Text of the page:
Botch - 2002 Unifying Themes Redux
1. God vs. Science
2. Third Part in a Tragedy
3. Inch by Inch
8. Stupid Me
9. In Spite of This
10. End of Discussion
12. Liquored Up and Laid
13. Leavers Take on Genesis
14. The Lobster Song
15. Frequenting Mass Transit
There are a lot of bands that paved the way for new sounds way before their time but are either criminally overlooked today, or on the opposite end of the “giving respect where respect is due” spectrum, way too hyped. Botch certainly isn’t over-hyped -- their contribution to modern metal is nothing short of crucial. However, they don’t get a lot of love outside of their relatively small group of fans -- which is anyone with a proper enjoyment of hardcore or metal. Anyone can sing along with "Rappers’ Delight" but find me someone at a Jay-Z show that can name a Botch song.
Unifying Themes Redux is the first in a number of Botch reissues that will be seeing the light of day through Hydra Head. It’s a fantastic record, no doubt, but not necessarily the first one I’d jump on laying my money down for. Offering material from early 7-inches, compilations, rarities, and a full live set that were originally released together back in 2002, Unifying Themes Redux sadly offers nothing new to listeners. 061502 on the other hand presents the band’s final performance on CD and DVD while the American Nervoso reissue will come with material previously unavailable. There are even some of the original releases kicking around the offices of Excursion Records, who released the original. So as a reissue, Unifying Themes Redux might not be the best purchase.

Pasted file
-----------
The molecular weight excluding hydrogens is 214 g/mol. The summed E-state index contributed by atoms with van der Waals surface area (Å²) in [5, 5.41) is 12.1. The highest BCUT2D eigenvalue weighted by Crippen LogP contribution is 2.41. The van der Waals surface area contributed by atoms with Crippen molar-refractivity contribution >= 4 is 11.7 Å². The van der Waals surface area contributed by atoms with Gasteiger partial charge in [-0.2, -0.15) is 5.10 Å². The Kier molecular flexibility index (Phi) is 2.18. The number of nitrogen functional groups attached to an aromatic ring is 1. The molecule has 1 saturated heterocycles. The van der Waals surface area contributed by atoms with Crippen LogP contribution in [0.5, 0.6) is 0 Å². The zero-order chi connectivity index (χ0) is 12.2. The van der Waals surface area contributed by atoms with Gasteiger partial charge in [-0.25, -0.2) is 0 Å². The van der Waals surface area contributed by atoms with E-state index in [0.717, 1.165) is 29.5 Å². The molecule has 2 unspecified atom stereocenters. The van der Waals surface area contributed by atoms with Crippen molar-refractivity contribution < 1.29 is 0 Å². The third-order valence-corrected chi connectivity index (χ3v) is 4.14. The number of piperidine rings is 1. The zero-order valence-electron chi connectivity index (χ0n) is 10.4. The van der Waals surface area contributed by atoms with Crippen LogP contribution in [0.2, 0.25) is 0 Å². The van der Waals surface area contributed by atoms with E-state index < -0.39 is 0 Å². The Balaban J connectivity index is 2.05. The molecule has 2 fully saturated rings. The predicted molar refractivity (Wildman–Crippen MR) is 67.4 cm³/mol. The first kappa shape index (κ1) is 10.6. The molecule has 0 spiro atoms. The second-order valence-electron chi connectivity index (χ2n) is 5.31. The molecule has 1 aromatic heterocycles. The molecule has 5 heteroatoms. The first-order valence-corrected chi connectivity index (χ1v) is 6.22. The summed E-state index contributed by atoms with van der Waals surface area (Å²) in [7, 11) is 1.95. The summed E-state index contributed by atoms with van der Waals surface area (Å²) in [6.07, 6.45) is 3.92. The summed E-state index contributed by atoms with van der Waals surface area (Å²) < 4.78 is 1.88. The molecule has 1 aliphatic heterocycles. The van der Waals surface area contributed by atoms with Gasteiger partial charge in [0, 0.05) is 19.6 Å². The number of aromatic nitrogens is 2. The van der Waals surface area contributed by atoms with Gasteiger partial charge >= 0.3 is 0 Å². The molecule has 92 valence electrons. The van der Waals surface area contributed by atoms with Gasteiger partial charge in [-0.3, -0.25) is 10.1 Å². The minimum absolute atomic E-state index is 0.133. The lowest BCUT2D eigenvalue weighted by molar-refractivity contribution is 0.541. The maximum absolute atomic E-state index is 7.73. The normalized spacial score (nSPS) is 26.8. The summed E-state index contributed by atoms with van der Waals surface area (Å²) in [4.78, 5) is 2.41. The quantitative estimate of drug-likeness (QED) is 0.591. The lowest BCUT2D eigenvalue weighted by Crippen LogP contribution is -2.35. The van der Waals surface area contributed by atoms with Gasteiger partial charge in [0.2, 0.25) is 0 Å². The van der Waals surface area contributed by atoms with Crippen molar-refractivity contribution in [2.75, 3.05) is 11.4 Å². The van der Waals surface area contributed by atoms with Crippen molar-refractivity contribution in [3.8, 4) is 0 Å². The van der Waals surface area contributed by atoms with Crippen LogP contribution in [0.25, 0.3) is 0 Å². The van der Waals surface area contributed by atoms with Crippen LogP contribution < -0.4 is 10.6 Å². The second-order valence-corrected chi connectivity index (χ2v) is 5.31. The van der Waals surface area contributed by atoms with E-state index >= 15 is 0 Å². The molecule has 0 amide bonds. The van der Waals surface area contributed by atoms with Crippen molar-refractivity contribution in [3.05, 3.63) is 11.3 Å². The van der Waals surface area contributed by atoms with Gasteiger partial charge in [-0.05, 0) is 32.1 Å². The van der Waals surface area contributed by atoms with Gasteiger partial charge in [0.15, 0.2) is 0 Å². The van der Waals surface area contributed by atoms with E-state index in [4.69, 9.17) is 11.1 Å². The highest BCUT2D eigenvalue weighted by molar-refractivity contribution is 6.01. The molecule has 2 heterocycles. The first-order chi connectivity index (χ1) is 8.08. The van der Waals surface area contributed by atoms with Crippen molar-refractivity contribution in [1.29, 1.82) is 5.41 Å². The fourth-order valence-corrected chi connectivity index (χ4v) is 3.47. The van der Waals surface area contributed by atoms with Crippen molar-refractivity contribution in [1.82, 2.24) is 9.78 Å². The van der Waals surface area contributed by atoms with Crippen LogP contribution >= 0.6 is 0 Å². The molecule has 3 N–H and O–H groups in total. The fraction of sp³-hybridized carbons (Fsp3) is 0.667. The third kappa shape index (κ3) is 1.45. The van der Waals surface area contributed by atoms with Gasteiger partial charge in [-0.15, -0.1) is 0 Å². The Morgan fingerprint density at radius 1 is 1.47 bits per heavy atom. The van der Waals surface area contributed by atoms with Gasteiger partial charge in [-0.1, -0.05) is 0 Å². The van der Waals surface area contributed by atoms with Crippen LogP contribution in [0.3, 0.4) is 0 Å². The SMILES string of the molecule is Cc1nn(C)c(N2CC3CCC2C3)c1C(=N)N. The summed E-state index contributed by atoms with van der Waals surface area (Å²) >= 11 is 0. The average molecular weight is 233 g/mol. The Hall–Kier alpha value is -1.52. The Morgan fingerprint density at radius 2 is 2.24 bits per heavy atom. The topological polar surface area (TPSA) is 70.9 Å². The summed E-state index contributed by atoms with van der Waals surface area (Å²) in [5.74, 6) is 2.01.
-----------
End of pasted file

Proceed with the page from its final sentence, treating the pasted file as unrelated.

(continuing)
But here’s the thing, 90 percent of the hardcore and metal fans I know, don’t own a Botch album. It’s not as though this is some marketing ploy on the hands of Hydra Head. There should be demand for this music, and with any luck there’ll be enough talk around multiple reissues to generate such demand.
For a collection, Unifying Themes comes across as impressively cohesive. While it’s not the band’s best work (see We Are the Romans if you’re interested in that), it is interesting in that it really shows where the band was headed. Most of the songs on Unifying Themes show the band beginning to create what would come to be the foundation for bands like Converge and Dillinger Escape Plan, while at the same time not hinting too much at some of the less impressive aspects of their music that would show up on later albums, such as a more mainstream rock-metal sound as heard on An Anthology of Dead Ends. The tracks here are ferocious, the guitars are technical to the point of accusations of impossibility, and the tempo changes are unpredictable and brutal. On a few occasions, Unifying Themes falls flat, if only because you know what’s going to happen with the band later on. But by and large, it is a fantastic introduction and a great ingredient for a recipe of “why won’t they tour again?”
Again, this isn’t Botch’s best work, nor should it be a priority amongst their re-releases. But taken for what it is, it’s great, and it’s still better than most of the bands cashing huge paycheques off Botch’s sound.
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